Adding Spice with Chile Infused Sea Salts
15
Jun 2019

Visit any grocery store or food market and you’ll find a wide assortment of colorful chile peppers in various shapes and sizes.  Despite, the name, not all peppers are hot and spicy.  The pungency of chile peppers is measured using the Scoville scale.  The amount of capsaicin in each chile is measured and assigned a Scoville Heat Unit (SHU) between 0 and  3 million.  Milder peppers, such as bell peppers, are between 0 to 100 SHUs while the more fiery varietals, like Carolina Reaper, currently the hottest in the world comes in at 1.4 to 2.2. million SHU.  A range is generally offered because even peppers within the same varietal can be spicier due to the number of seeds and individual growing conditions.

Chile infused sea salts offer a great way to add subtle or bold heat to your dishes.  For a start, try them as a substitute to your favorite hot sauce on buffalo wings, eggs, fajitas, pasta, chili, salsa, nuts, and cheeses.  With continued use, you’ll soon find new and exciting ways to incorporate them into your dishes.  Inspiced offers five varietals of Chile infused sea salts with varying heat levels.  We’ve included information about each to help you choose the one most suited for your tastes:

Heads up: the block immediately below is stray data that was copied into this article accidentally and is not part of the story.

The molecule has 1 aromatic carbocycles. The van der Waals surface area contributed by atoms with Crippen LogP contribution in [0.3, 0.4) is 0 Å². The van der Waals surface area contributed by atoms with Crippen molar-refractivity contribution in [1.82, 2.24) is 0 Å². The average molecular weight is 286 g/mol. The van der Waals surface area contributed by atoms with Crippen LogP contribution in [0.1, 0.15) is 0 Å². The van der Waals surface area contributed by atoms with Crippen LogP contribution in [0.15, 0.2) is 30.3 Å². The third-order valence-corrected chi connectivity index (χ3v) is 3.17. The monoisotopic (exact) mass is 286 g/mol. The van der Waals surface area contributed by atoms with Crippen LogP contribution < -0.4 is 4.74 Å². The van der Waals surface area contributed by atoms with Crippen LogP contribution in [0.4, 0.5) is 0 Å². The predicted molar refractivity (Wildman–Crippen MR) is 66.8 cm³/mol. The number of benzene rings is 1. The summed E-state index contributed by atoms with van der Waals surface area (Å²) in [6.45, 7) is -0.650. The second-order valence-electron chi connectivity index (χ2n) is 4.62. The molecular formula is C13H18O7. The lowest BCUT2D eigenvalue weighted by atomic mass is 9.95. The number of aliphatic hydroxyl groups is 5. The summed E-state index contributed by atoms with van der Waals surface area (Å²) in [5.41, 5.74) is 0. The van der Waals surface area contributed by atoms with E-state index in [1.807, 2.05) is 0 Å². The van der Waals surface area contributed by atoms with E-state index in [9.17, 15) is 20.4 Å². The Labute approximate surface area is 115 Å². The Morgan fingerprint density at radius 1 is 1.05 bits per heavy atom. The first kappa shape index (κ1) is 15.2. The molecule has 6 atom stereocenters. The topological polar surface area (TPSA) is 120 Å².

• Sriracha Sea Salt is made from the Thai chile pepper sauce which contains about 1,000-2,500 SHU.
  • Chile Lime Salt is a combination of lime infused sea salt, red chile, cayenne and crushed red peppers containing 30,000-50,000 SHU. 
  • Habanero Heat is made with the Habanero Peppers and contains 100,000-350,000 SHU.
  • Give Up the Ghost is made from Ghost Peppers and contains 855,000-1,041,000 SHU.
  • Trini Stinger is made with Trinidad Scorpion Peppers and contains 1,200,000-2,000,000 SHU.  

Our assortment offers something for every spice lover.  For the truly adventurous, we offer a Heat Seekers Collection which contains all five of our chile infused sea salts.  What happens if you go a tad too spicy?   The best remedy for a too-spicy bite is to follow it with a thick dairy product, such as sour cream or Greek yogurt, which neutralizes the capsaicin oil.



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